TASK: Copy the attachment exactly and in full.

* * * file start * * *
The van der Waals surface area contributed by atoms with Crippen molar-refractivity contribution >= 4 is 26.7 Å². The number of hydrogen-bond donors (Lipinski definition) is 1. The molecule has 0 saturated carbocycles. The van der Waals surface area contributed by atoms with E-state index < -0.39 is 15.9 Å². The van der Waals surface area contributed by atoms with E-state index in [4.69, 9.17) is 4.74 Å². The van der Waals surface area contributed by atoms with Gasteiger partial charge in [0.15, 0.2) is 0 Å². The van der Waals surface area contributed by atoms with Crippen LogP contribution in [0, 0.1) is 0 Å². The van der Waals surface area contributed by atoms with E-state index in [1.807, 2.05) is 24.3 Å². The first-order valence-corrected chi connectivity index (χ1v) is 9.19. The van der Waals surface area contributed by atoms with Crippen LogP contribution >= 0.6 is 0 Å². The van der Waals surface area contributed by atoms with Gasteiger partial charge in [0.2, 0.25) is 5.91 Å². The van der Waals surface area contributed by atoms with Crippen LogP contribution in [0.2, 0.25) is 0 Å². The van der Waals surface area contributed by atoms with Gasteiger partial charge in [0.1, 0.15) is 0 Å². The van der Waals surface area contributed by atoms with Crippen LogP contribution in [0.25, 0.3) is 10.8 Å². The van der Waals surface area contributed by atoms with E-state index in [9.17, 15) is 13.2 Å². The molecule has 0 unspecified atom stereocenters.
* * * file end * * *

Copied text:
The van der Waals surface area contributed by atoms with Crippen molar-refractivity contribution >= 4 is 26.7 Å². The number of hydrogen-bond donors (Lipinski definition) is 1. The molecule has 0 saturated carbocycles. The van der Waals surface area contributed by atoms with E-state index < -0.39 is 15.9 Å². The van der Waals surface area contributed by atoms with E-state index in [4.69, 9.17) is 4.74 Å². The van der Waals surface area contributed by atoms with Gasteiger partial charge in [0.15, 0.2) is 0 Å². The van der Waals surface area contributed by atoms with Crippen LogP contribution in [0, 0.1) is 0 Å². The van der Waals surface area contributed by atoms with E-state index in [1.807, 2.05) is 24.3 Å². The first-order valence-corrected chi connectivity index (χ1v) is 9.19. The van der Waals surface area contributed by atoms with Crippen LogP contribution >= 0.6 is 0 Å². The van der Waals surface area contributed by atoms with Gasteiger partial charge in [0.2, 0.25) is 5.91 Å². The van der Waals surface area contributed by atoms with Crippen LogP contribution in [0.2, 0.25) is 0 Å². The van der Waals surface area contributed by atoms with Gasteiger partial charge in [0.1, 0.15) is 0 Å². The van der Waals surface area contributed by atoms with Crippen LogP contribution in [0.25, 0.3) is 10.8 Å². The van der Waals surface area contributed by atoms with E-state index in [9.17, 15) is 13.2 Å². The molecule has 0 unspecified atom stereocenters.